Making East London Home through Furniture Re-Use

The Quakers have always been full of great ideas. For one, they invented chocolate.

I could just stop there, couldn’t I?

qsa logoQuaker Social Action has been at work for 145 years in East London, under the moniker, “Working for a Just World Where People Put People First.”

And this is just the message East Londoners need to hear. Often. This is a high-density corner of the world. Some of us have lots of stuff, while others can’t afford it. But we all live next to each other. And the amount of ‘stuff’ that some of us have can cause problems–flytipping for one. We need people with great ideas to keep things running smoothly.

Enter QSA’s Homestore, which celebrates its 25th anniversary this year. The furniture re-use charity project collects quality new or used furniture donations from businesses and private individuals and sells it on at a low cost to low-income East Londoners, our neighbours. Everything someone would need to fit out a decent family home is on offer at the Homestore Warehouse, at prices that rival even those of charity shops.

I used QSA’s Homestore a few years ago when I moved in with DH. He had a few items from his bachelor days that ahem needed a new home. So I sent a home office desk and a tv console their way. I called Homestore again recently as we’re renovating and have a dining table and sofas that are too small for our growing family. And I became intrigued.

Last week, I brought the girls along for a browse in the warehouse and to meet Jane Williams, who heads up Fundraising and Communications for QSA and Homestore Manager Jim Carling. It’s tucked away in a Stratford industrial estate, quite near to the wonderful new Queen Elizabeth Olympic Park, one of our favourite new spots to visit. Inside, the Homestore is a cheery, bright place, welcoming for families looking for things to make their homes nicer. It’s not long before the little ones ‘ask’ if they can bounce on the settees.

warehouse floor 2013Jim explains that for every £1 in donation, the Homestore needs to fundraise £2. It is a grand-scale furniture recycling scheme staffed by full-time employees and volunteers. Homestore’s fleet of lorries shuttle between pickup points in seven East London boroughs and back to the warehouse several times a day. Donors are asked to contact Homestore about their donations and these will be pre-qualified before a driver is committed to picking up: It’s essential that any donated items are in compliance with fire and child safety regulations, and the Homestore staff will determine the suitability of your items over the phone or by email.

At the warehouse, furniture is given a quick scrubbing up, and put on sale. Customers of the Homestore must show proof of low income in order to shop here. Donors can give their items in a safe, reliable, and convenient way. And if you’re a Freecycler or EBayer, like we are, you know what this means.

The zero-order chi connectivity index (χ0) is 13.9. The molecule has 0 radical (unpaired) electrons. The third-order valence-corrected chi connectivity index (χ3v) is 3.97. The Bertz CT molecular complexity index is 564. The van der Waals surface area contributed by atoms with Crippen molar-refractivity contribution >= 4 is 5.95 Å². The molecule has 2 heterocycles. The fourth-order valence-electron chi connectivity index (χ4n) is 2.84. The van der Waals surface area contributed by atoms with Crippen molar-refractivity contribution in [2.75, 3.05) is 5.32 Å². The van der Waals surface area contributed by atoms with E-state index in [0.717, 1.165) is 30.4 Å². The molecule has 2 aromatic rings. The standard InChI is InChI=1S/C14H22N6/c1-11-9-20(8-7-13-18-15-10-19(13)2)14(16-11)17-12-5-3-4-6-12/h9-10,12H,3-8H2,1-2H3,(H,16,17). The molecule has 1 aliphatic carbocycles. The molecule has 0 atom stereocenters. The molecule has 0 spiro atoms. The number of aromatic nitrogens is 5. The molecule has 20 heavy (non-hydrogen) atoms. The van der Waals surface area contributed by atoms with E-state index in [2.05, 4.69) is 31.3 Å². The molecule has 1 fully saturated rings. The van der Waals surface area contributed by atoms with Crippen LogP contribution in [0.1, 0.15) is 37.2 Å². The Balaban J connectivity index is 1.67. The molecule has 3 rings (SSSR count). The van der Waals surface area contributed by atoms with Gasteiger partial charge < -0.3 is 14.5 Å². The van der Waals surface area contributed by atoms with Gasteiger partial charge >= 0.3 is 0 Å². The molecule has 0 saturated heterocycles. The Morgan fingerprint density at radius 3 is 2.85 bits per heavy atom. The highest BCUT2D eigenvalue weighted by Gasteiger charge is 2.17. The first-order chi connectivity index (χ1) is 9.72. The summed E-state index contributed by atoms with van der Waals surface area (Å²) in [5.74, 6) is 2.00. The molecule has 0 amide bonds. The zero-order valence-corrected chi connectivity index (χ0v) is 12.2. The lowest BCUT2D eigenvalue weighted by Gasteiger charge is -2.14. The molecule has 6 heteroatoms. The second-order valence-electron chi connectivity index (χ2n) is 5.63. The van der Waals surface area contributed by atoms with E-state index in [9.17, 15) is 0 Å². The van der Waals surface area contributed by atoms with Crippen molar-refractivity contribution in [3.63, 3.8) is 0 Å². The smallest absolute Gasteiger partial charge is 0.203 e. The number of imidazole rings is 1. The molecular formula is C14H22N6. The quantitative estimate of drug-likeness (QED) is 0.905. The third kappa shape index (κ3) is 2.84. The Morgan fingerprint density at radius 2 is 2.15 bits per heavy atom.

Theresa is a teacher in Hackney. She enjoys a home with a lovely view out to the park from picture windows. When she was expecting her baby last year, she needed to move furniture out of her spare room to create a nursery. She chose Homestore to donate her very smart coffee table and a beautiful jumbo cord-covered sofa.

Become a Donor

In order to make its next 25 years a success, QSA is appealing for donations of more good quality furnishings from East London homes. So, instead of Freecycle or eBay, consider donating your furnishings to Homestore.

Donation guidelines are viewable and  downloadable here.

Unfortunately, some childrens’ and baby furniture cannot be donated as the safety compliance cannot be verified. Donated items can have normal wear and tear, so don’t worry about the odd scratch.

Mumsnet Local serves all of the boroughs in which Homestore collects donations. Listings can be found in the following categories–Community Organisations, Eco Services, Removals and Storage–or by clicking directly on the links below.


4 thoughts on “Making East London Home through Furniture Re-Use

  1. We have a similar scheme in Bury St Edmunds called Gatehouse which has an enormous warehouse filled with really nice stuff. I’d be happy to ‘shop’ there (although it only asks for donations) and it is as far removed from the image of broken down sticks of furniture as it is possible to get.

  2. I love so many things about this programme, not the least of which is that both buyer and seller are committed to it in a way. It’s much more than a transaction. It’s a way of building community. I’m really glad to hear that other communities are adopting similar approaches. We all benefit from schemes like this.

    • Kate, thank you. It is so wonderful to hear that you really ‘get’ what we are doing. The scheme helps donors, volunteers, customers and the planet, all be part of something bigger and better.

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